One such developer is Mickey Zeppelin, a Denver native who has been transforming fringe urban neighborhoods for 45 years. Zeppelin Development built the Source along with several other residential and commercial properties in the RiNo neighborhood. “We’re kind of the black sheep of the industry,” says Kyle Zeppelin, copresident of Zeppelin Development and Mickey’s son, referring to the duo’s interest in sites that others have given up on. “We find unique opportunities.”
Their initial RiNo project, Taxi, transformed an old depot that housed yellow cabs into a collaborative work environment catering to creative types. Now the team is partnering on a hotel next to the Source and another food hall concept, Zeppelin Station, at the new RiNo light-rail stop. “We’ve done a lot of this without neighborhood infrastructure,” says Kyle Zeppelin, although he notes that the city is now investing $25 million to improve the main RiNo thoroughfares. “We’re excited to see that investment from the city.”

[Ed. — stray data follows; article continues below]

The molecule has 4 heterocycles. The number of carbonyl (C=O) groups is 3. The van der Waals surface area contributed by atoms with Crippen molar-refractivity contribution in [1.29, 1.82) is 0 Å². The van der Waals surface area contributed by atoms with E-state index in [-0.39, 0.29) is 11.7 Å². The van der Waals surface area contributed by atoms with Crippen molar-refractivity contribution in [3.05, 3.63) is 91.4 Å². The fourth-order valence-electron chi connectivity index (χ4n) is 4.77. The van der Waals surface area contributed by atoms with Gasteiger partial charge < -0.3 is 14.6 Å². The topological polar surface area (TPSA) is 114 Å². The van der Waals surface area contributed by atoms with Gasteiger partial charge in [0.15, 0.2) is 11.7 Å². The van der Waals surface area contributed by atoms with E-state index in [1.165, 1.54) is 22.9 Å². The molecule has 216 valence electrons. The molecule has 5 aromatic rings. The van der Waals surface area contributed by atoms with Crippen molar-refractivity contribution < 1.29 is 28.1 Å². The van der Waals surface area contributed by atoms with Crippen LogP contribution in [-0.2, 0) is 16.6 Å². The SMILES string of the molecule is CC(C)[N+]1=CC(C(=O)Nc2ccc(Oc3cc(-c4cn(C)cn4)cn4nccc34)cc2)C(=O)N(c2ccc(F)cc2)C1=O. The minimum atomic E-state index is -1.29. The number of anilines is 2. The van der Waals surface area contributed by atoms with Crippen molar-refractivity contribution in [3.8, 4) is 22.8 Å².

Such public-private collaboration is common in Denver. Josh and Jen Wolkon, owners of Secret Sauce Food & Beverage, a restaurant group, have opened four Denver eateries in the last 19 years, but they say the current pace of growth is unlike anything they’ve seen.
The couple launched their first restaurant, Vesta Dipping Grill, in lower downtown (LoDo) in 1997, just two years after the baseball stadium Coors Field opened, marking the beginning of downtown Denver’s evolution. He recalls discussing “the rise of the creative class” with then mayor (and now governor) John Hickenlooper back then. City leaders knew Denver had the location and potential to draw diverse talent.
“People in Denver at that time knew that we had this great foundation, and we needed independent restaurants and retail to take us out of the ‘cow-town’ days,” says Wolkon. “There was an awareness that people were craving something new.” Entrepreneurship, born in part out of the city’s pioneer history, combined with investment in projects like the light rail and Coors Field to reinvent the city. “Denver is a super desirable place to live,” says Wolkon. “There’s a great energy and a real sense of work-life balance.”